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Bug#41113: Proposal: Naming Conventions for modules

Gregor Hoffleit wrote:

>I'm not sure, but I think debian-java adopted a similar naming
>convention for their Java extensions; at least this is halfways true
>for the two packages I found in the archive (libpgjava and
>libgnu-regexp-java) and for the packages I saw discussed in the
>debian-java list.

The Debian Java convention is just a proposal, in the present state of art. 
See <http://www.debian.org/~bortz/Java/policy.html>.

The naming scheme for packages was shamelessly copied from Perl, because I was 
most familiar with it.

>(1) Package names tend to get (too) long
>  E.g. on a `dpkg -l "*-perl"', the "-perl" suffix is not visible for
>  most packages. This will be worse for the longer string "-python".

This is a f... bug from dpkg and I saw it happening even without 'lib'.

>    Java extensions are called packages.
>  Now why should genuine Python modules get a "lib" component in their
>  package name ?

Because C conventions tend to be Unix conventions?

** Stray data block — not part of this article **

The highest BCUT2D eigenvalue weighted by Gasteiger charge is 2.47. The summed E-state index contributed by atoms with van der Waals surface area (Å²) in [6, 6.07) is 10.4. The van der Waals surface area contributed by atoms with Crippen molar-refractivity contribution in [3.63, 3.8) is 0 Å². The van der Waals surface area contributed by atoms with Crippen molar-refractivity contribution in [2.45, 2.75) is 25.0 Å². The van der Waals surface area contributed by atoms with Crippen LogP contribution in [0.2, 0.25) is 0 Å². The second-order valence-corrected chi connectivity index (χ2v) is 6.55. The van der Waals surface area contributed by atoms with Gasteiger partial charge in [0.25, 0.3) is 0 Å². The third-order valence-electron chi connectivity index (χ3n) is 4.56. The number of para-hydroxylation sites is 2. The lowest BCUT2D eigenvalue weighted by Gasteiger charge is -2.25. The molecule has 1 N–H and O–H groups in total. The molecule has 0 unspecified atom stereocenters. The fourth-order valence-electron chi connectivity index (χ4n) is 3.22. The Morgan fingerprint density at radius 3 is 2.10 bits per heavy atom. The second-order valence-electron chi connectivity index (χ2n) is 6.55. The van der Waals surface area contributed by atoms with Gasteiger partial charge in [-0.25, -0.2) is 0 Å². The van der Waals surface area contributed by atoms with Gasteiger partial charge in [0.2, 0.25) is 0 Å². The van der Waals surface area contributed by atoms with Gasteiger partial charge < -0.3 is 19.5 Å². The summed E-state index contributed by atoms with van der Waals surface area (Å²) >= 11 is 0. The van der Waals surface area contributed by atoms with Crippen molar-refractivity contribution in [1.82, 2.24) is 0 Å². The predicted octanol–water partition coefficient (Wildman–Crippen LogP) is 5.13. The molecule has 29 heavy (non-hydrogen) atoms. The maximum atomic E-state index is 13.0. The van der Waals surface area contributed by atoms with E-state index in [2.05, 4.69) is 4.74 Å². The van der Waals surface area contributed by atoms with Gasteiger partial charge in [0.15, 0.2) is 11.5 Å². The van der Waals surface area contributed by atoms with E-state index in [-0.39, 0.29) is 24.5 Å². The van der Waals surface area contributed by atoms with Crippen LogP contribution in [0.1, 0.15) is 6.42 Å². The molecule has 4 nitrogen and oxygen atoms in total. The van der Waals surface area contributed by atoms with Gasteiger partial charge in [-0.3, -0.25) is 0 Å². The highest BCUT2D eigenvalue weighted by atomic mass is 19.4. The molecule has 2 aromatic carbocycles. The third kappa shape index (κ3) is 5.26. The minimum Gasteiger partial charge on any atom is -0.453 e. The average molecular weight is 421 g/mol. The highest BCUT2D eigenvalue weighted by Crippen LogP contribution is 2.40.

>The "-perl" suffix already identifies a package as an Perl extension
>module (like our current "python-" prefix or the "-java" suffix),
>therefore the "lib" prefix is somehow superfluous, and makes the name
>unneccessary long. What exactly is the benefit of the "lib" prefix and 
>is it worth the odds ?

For Java, and I suspect it is the same for Python, the rationale is the 

- for programs, i.e. stuff that can be run by end users, the language does not 
matter. If I need a personal Web proxy with ads filtering capabilities, I use 
Muffin, regardless of the fact it is written in Java. Hence, we should not add 
the language name in the package name. And we do not add 'lib' or any prefix.

- for libraries, Java does not have the C difference between -dev and runtime 
libraries. But I believe it is useful to separate programs (which have an 
utility by themselves) from libraries (which are here only for the convenience 
of programs). Hence a prefix, which is, IMHO, simpler to recognize if it's the 
same for all languages, regardless of their terminologies. And, since you 
cannot use a library for an interpreted language without knowing its language, 
it makes sense to have the language name into the package name.


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